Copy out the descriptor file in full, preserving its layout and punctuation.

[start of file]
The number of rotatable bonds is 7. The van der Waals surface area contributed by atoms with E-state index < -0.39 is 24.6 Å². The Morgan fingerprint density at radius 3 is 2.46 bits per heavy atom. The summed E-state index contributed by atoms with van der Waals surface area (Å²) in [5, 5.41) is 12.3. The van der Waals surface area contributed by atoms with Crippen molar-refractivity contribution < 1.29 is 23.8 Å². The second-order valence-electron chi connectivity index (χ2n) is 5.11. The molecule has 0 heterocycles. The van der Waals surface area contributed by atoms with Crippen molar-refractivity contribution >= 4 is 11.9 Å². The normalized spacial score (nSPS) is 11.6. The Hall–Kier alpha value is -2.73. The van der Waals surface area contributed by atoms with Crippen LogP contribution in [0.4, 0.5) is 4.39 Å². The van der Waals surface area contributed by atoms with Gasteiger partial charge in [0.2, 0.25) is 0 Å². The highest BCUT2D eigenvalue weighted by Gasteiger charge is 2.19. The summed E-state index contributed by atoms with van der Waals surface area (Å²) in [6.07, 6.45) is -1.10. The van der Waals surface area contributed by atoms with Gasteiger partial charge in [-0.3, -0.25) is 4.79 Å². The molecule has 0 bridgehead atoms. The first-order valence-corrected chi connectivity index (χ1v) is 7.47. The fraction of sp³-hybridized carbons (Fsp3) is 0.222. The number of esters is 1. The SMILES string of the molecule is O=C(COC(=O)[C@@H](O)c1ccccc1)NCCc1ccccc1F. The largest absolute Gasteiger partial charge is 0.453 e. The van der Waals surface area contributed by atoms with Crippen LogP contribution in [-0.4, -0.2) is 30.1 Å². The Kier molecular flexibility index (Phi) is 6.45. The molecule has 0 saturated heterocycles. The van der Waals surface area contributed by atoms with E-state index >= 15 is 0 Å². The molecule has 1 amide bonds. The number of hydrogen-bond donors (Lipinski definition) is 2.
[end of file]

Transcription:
The number of rotatable bonds is 7. The van der Waals surface area contributed by atoms with E-state index < -0.39 is 24.6 Å². The Morgan fingerprint density at radius 3 is 2.46 bits per heavy atom. The summed E-state index contributed by atoms with van der Waals surface area (Å²) in [5, 5.41) is 12.3. The van der Waals surface area contributed by atoms with Crippen molar-refractivity contribution < 1.29 is 23.8 Å². The second-order valence-electron chi connectivity index (χ2n) is 5.11. The molecule has 0 heterocycles. The van der Waals surface area contributed by atoms with Crippen molar-refractivity contribution >= 4 is 11.9 Å². The normalized spacial score (nSPS) is 11.6. The Hall–Kier alpha value is -2.73. The van der Waals surface area contributed by atoms with Crippen LogP contribution in [0.4, 0.5) is 4.39 Å². The van der Waals surface area contributed by atoms with Gasteiger partial charge in [0.2, 0.25) is 0 Å². The highest BCUT2D eigenvalue weighted by Gasteiger charge is 2.19. The summed E-state index contributed by atoms with van der Waals surface area (Å²) in [6.07, 6.45) is -1.10. The van der Waals surface area contributed by atoms with Gasteiger partial charge in [-0.3, -0.25) is 4.79 Å². The molecule has 0 bridgehead atoms. The first-order valence-corrected chi connectivity index (χ1v) is 7.47. The fraction of sp³-hybridized carbons (Fsp3) is 0.222. The number of esters is 1. The SMILES string of the molecule is O=C(COC(=O)[C@@H](O)c1ccccc1)NCCc1ccccc1F. The largest absolute Gasteiger partial charge is 0.453 e. The van der Waals surface area contributed by atoms with Crippen LogP contribution in [-0.4, -0.2) is 30.1 Å². The Kier molecular flexibility index (Phi) is 6.45. The molecule has 0 saturated heterocycles. The van der Waals surface area contributed by atoms with E-state index >= 15 is 0 Å². The molecule has 1 amide bonds. The number of hydrogen-bond donors (Lipinski definition) is 2.